The skin of the generations: needs of different groups?

As a dermatologist, I have noticed the changes in skin care habits among Generation X, Millennials and Generation Z over the years. Each generation has developed its own unique approach when it comes to caring for their skin. In this blog we delve deeper into these differences and investigate whether there are specific skin problems that have attracted my attention across different generations.

It’s interesting to see how skin care needs and priorities vary between different age groups. For example, with Generation X I often see the emphasis on coping with premature signs of aging, while Millennials may focus more on preventive measures and natural ingredients. For Generation Z, the youngest generation, technology seems to play a role in their approach to skin care. Let’s explore further how these generations approach their skincare journey and what specific challenges they may face.

As someone who belongs to Generation born between the 60s and 80s, and also as a dermatologist, I note that stability is a crucial aspect in the skin care routine of this generation, including myself. In our busy lives, many of us recognize the importance of protecting against premature aging and the harmful effects of sun exposure.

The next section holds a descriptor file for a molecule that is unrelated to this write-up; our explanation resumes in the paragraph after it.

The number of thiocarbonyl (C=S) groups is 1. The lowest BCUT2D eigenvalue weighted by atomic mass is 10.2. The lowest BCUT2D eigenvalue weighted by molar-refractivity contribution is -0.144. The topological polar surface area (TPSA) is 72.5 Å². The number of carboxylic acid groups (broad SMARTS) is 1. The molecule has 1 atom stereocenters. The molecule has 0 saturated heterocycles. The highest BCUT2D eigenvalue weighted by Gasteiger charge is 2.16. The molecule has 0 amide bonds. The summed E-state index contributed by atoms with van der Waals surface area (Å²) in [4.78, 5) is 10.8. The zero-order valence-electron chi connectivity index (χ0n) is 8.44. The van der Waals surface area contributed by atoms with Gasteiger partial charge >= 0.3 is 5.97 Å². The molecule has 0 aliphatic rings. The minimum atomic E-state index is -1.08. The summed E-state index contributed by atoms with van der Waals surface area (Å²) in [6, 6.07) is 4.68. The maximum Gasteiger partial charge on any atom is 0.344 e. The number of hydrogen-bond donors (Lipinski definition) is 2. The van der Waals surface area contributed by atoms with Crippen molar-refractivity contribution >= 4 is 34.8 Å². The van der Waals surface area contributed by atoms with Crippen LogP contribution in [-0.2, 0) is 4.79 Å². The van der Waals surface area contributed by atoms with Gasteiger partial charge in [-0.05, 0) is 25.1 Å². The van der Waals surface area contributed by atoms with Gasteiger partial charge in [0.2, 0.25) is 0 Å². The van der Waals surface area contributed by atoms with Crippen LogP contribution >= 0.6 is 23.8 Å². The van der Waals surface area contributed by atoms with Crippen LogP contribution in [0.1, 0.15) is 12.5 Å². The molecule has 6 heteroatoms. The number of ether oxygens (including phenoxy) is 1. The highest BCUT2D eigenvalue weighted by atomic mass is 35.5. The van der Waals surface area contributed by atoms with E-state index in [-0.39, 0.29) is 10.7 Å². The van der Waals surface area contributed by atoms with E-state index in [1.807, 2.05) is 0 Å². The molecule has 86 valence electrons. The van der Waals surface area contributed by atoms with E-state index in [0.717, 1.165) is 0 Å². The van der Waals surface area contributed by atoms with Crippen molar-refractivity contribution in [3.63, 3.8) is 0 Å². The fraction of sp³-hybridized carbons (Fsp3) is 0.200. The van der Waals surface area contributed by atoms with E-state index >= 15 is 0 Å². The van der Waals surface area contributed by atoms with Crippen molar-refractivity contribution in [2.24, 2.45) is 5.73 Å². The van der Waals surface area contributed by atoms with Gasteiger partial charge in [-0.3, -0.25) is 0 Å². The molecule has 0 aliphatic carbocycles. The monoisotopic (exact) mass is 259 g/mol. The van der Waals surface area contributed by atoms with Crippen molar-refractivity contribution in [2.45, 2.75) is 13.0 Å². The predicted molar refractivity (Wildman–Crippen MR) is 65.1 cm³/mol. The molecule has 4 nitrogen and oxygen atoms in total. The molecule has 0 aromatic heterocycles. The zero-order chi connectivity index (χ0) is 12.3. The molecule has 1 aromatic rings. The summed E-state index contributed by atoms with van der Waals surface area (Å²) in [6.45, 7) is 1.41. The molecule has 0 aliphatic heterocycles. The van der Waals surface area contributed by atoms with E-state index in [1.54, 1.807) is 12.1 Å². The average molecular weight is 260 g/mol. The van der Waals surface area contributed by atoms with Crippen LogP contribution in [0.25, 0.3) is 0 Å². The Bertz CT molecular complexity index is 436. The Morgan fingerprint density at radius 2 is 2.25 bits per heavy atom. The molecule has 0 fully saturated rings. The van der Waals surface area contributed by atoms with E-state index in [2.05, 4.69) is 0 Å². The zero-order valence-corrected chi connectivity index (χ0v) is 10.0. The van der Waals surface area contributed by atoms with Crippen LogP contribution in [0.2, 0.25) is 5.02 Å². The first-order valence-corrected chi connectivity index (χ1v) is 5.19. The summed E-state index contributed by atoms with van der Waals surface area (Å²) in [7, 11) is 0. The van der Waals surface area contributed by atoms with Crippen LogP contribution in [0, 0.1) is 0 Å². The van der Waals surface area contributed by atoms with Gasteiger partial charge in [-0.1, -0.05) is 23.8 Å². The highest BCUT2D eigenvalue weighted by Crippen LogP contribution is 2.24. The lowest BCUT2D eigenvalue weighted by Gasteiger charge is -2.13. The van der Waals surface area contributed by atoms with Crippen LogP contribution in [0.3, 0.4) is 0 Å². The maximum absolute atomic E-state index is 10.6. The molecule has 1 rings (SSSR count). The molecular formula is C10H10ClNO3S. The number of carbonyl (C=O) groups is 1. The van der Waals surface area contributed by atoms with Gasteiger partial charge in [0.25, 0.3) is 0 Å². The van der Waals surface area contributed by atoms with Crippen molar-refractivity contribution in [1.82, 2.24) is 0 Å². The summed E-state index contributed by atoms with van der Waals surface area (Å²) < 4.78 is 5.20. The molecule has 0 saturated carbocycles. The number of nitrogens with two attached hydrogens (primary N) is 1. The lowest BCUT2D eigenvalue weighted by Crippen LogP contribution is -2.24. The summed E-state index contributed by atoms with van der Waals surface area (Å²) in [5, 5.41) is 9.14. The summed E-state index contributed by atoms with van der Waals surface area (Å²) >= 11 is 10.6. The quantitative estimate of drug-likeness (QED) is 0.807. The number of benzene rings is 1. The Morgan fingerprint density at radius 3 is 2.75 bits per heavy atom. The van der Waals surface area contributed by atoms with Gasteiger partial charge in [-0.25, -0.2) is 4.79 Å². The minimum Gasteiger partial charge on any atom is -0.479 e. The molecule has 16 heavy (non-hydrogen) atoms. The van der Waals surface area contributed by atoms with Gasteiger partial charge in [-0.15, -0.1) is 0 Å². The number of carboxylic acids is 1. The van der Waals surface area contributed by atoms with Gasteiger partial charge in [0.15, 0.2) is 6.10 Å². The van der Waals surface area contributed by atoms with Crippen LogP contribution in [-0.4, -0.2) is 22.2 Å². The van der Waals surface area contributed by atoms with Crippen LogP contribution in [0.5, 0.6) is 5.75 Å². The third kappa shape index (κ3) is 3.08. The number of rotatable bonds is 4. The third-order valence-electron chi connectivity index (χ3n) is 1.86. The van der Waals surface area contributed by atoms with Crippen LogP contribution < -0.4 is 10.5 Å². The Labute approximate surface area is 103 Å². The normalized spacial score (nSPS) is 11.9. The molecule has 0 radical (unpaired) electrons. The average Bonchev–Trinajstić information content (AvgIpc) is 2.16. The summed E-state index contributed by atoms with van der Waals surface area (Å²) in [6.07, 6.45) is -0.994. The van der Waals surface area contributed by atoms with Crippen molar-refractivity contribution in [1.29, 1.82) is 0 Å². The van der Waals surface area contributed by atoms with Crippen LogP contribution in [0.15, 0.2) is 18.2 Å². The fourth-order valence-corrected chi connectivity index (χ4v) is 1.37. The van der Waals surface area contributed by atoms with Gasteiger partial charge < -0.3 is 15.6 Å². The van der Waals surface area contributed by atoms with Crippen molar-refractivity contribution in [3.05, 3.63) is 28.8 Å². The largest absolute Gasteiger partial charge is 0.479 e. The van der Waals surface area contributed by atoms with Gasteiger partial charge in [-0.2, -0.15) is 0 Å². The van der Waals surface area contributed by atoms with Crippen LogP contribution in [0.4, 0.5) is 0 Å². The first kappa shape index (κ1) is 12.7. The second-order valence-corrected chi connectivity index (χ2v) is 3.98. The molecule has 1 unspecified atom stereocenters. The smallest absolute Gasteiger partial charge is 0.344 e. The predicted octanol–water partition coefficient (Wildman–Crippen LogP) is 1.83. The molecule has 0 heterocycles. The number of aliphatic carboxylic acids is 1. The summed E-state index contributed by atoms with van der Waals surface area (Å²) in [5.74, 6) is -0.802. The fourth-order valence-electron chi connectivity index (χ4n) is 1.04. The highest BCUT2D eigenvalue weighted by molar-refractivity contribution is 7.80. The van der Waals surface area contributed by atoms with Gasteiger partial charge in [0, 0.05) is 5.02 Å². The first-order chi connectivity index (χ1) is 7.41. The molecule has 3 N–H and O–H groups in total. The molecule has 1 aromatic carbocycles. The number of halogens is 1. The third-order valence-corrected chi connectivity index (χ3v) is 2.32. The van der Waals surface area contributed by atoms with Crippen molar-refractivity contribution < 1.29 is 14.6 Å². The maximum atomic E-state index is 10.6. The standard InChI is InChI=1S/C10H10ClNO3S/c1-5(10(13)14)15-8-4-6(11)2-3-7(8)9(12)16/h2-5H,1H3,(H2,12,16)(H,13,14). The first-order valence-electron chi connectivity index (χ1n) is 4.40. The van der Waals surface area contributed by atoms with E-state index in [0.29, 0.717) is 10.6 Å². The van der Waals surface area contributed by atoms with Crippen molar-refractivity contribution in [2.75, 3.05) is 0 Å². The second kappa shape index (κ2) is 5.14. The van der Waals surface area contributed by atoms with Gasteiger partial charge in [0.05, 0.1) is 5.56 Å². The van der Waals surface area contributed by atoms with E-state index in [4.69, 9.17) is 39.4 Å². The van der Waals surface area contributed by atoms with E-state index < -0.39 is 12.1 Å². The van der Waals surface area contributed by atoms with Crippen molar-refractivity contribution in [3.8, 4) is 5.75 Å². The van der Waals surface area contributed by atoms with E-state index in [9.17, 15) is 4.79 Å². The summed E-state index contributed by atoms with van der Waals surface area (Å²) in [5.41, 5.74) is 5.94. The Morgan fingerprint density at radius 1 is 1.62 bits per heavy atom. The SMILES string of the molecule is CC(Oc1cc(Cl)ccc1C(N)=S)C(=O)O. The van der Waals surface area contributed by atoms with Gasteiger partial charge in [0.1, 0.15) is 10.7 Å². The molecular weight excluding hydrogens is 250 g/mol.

Sun protection awareness was later introduced into the skin care routine of Generation X, especially after many of them faced sun damage and even skin cancer. Previously, this extra step was not self-evident, because this generation had grown up without adequate sunscreen, with products such as Nivea SPF8 and olive oil as the only protection against the sun on the beach. There were simply no other alternatives at the time.

Since 1990, most sunscreen products on the market have an SPF between 15 and 30. Avobenzone (with added octyltriazone for photostability) is the most common ingredient for Ultraviolet A (UVA) protection, while octyl methoxycinnamate is the most common ingredient for Ultraviolet B (UVB) protection.

As a result, we see more signs of sun damage in this group, such as pigment spots and wrinkles. The growing awareness of fine lines and pigmentation has led to people embracing nourishing creams and specific sun protection as an integral part of their daily routine.